An attacker can also put a hardware bug inside the keyboard itself. This would record each stroke made and send the information to be stored, either on a server or nearby physical device. It is possible for a keylogger to be placed within the wiring or inside the computer—as long as it is between the keyboard and the monitor.
Additionally, keylogger software can be designed to intercept all input that comes from the keyboard. This can be done using a few different methods :
- The driver that facilitates the interaction between the keyboard and the computer can be replaced with one that logs each keystroke.
- A filter driver can be positioned within the keyboard stack.
- Kernel functions, which use similarities between data to assist machine learning, can be intercepted by software keyloggers and then used to derive the necessary keystrokes to perform authentication functions.
- The functions of the dynamic link library (DLL), which stores code used by more than one program, can be intercepted.
The software, which is recognized as a form of spyware, is built using a few different methods. Here are the most common:
- A system hook, which is a technique for altering the operating system’s behavior, is used to intercept each notification generated whenever a key is pressed. This kind of software is typically built using the coding language C.
- A cyclical information request is set up that gathers information from the keyboard. These kinds of keyloggers are typically written using Visual Basic or Borland Delphi.
- A filter driver is written in C and installed inside the computer.
As a sort of defense mechanism, some keyloggers, referred to as rootkits, have the ability to disguise themselves to slip manual or antivirus detection. They either mask in user mode or kernel mode.
Way to Detect Keylogger on Any Computer –
Keyloggers are dangerous programs that hackers install on any system to sniff passwords, credit card details, etc. It stores every keystroke of the person using the computer and thus provides some of its most important information to hackers. Some friends also install keyloggers program just to hack facebook password etc. Whatever the case, if you are using a computer with Keylogger installed, you are at serious risk of losing sensitive information which can also lead to financial loss. Even if it’s your computer, it could be used by a creepy friend of yours who has the wrong intention of stealing your data.
Below is a sample keylogger generated txt file and you can easily see how capable it is of extracting what you type on your PC.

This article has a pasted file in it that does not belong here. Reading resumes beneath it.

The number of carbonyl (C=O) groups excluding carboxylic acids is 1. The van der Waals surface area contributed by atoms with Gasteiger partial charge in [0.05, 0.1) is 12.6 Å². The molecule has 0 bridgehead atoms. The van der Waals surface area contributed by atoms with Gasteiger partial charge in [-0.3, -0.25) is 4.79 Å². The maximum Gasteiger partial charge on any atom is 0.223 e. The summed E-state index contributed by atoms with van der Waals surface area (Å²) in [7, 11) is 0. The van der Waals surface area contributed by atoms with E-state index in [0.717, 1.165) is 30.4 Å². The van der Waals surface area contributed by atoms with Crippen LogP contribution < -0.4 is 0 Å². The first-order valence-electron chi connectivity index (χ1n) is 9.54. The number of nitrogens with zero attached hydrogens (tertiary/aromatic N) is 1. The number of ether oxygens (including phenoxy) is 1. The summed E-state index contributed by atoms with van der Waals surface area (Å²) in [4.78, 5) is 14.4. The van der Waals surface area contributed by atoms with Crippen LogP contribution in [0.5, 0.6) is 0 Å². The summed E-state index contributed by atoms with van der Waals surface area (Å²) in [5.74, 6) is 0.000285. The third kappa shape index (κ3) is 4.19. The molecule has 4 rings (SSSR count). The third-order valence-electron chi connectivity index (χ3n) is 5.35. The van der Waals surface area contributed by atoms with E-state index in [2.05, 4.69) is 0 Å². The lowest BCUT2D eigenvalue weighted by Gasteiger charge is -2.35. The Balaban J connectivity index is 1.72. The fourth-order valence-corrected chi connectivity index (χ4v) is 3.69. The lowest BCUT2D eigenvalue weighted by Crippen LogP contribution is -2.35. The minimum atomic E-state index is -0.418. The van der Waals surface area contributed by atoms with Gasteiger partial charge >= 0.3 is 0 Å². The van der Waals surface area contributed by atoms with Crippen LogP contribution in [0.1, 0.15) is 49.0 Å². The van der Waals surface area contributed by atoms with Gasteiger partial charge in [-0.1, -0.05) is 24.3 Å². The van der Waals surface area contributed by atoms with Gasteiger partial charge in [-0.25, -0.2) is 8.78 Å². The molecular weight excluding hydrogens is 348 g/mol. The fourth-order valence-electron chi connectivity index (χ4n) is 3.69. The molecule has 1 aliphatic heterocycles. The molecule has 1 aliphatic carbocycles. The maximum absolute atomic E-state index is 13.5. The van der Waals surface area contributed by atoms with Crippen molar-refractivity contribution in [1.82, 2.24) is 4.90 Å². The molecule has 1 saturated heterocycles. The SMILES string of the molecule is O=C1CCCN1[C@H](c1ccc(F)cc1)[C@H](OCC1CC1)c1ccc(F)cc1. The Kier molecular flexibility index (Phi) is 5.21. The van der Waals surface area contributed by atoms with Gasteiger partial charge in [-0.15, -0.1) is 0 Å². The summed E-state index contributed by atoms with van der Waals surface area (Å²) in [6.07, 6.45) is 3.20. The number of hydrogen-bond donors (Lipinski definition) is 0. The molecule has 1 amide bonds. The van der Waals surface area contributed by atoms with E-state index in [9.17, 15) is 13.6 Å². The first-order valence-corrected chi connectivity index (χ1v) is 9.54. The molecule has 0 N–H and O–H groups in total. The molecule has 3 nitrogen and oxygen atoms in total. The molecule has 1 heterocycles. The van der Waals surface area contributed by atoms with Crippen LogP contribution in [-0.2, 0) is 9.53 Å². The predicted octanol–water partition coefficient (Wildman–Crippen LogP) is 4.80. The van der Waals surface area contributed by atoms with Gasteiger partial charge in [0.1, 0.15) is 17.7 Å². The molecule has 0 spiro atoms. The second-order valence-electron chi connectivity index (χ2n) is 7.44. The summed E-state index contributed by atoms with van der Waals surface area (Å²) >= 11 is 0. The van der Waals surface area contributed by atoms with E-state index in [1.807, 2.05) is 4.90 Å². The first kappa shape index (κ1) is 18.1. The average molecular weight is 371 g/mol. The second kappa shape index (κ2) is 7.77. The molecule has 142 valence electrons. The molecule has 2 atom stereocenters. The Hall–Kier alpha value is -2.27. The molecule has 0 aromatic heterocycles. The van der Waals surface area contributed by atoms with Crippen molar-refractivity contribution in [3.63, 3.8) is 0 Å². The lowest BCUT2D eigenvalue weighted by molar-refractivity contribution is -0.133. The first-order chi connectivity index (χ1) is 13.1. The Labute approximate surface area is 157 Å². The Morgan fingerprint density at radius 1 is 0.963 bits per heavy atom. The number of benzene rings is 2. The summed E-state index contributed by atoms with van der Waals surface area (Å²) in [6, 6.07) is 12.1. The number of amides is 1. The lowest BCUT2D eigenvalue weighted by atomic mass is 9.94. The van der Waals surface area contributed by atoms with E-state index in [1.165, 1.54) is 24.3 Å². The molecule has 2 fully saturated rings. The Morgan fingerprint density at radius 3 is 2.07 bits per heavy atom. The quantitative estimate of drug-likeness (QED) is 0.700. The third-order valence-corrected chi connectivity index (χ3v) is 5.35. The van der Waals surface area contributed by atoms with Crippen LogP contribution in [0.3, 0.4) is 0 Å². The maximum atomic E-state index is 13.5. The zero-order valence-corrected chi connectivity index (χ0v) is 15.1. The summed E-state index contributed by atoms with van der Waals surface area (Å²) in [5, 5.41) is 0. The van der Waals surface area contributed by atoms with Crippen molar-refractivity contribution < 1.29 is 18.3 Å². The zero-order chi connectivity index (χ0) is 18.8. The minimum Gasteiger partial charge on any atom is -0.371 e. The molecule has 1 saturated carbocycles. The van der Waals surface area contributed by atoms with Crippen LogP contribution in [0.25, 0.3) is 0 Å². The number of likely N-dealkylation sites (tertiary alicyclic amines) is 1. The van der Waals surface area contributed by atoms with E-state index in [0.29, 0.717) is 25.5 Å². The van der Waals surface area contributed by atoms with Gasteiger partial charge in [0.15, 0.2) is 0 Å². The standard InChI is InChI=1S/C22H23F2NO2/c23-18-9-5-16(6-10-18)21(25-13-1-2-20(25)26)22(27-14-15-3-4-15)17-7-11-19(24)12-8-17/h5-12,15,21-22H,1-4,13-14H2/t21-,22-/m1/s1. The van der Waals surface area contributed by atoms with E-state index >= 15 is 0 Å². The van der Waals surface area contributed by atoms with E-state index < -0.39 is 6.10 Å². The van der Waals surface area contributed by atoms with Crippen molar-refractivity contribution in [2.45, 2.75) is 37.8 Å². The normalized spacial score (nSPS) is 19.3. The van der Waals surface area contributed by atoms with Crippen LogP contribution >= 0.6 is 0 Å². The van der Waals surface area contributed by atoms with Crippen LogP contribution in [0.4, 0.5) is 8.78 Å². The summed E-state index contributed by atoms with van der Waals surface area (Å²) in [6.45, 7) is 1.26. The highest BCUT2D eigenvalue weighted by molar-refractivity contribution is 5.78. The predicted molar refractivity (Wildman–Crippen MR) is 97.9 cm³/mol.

Some people say that it is easier to find the keylogger by searching .txt files in Program Files, but this is not true. The hacker may have deleted it after sending it online. Also file formats can be manipulated.
How to delete a keylogger ?
Some types of keyloggers are easily detected and removed by the best antivirus software (like Norton, BitDefender, Intego or Panda), but some others may prove very difficult to identify and isolate from your system. That’s because many software-based keyloggers are designed like legitimate software and are thus able to bypass most antivirus or anti-malware programs. To make matters worse, some keyloggers run at a higher level of privilege than standard cybersecurity software, which makes them next-to-impossible to detect and remove.
If you suspect that someone may have installed a keylogger on your computer but your anti-malware software isn’t detecting anything, you may be able to find it in Windows Task Manager. Simply launch Task Manager and take a close look at the list of active processes to see if there’s anything out of the ordinary. If necessary, ask someone tech-savvy to help you with this step. You can also check your system’s firewall for any suspicious activity, such as unusual amounts of incoming and/or outgoing data.
As with all other cyber threats, the best way to stay safe from keylogger attacks is to use the best antivirus software and run regular scans of your computer. To ensure that you’re protected against the latest threats, you should configure your antivirus program to automatically download virus definition updates. Finally, don’t open any links or attachments included in suspicious emails as they might initiate an “invisible” download of a keylogger, spyware, adware, or some other type of malicious software.